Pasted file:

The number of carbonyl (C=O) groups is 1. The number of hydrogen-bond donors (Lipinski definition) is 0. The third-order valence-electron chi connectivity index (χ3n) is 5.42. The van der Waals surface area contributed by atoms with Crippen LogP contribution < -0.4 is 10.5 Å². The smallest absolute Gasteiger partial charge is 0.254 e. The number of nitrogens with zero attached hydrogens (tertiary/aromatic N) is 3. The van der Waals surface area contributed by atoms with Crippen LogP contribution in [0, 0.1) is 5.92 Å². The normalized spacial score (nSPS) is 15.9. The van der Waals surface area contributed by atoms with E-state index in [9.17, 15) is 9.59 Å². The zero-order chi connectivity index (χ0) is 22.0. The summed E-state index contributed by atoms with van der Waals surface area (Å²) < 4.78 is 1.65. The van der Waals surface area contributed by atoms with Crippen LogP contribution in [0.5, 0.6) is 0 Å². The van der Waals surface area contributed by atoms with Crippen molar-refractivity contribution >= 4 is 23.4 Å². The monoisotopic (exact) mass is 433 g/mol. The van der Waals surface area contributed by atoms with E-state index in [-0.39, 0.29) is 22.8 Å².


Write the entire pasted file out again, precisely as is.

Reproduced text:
The number of carbonyl (C=O) groups is 1. The number of hydrogen-bond donors (Lipinski definition) is 0. The third-order valence-electron chi connectivity index (χ3n) is 5.42. The van der Waals surface area contributed by atoms with Crippen LogP contribution < -0.4 is 10.5 Å². The smallest absolute Gasteiger partial charge is 0.254 e. The number of nitrogens with zero attached hydrogens (tertiary/aromatic N) is 3. The van der Waals surface area contributed by atoms with Crippen LogP contribution in [0, 0.1) is 5.92 Å². The normalized spacial score (nSPS) is 15.9. The van der Waals surface area contributed by atoms with E-state index in [9.17, 15) is 9.59 Å². The zero-order chi connectivity index (χ0) is 22.0. The summed E-state index contributed by atoms with van der Waals surface area (Å²) < 4.78 is 1.65. The van der Waals surface area contributed by atoms with Crippen LogP contribution in [0.5, 0.6) is 0 Å². The van der Waals surface area contributed by atoms with Crippen molar-refractivity contribution >= 4 is 23.4 Å². The monoisotopic (exact) mass is 433 g/mol. The van der Waals surface area contributed by atoms with E-state index in [-0.39, 0.29) is 22.8 Å².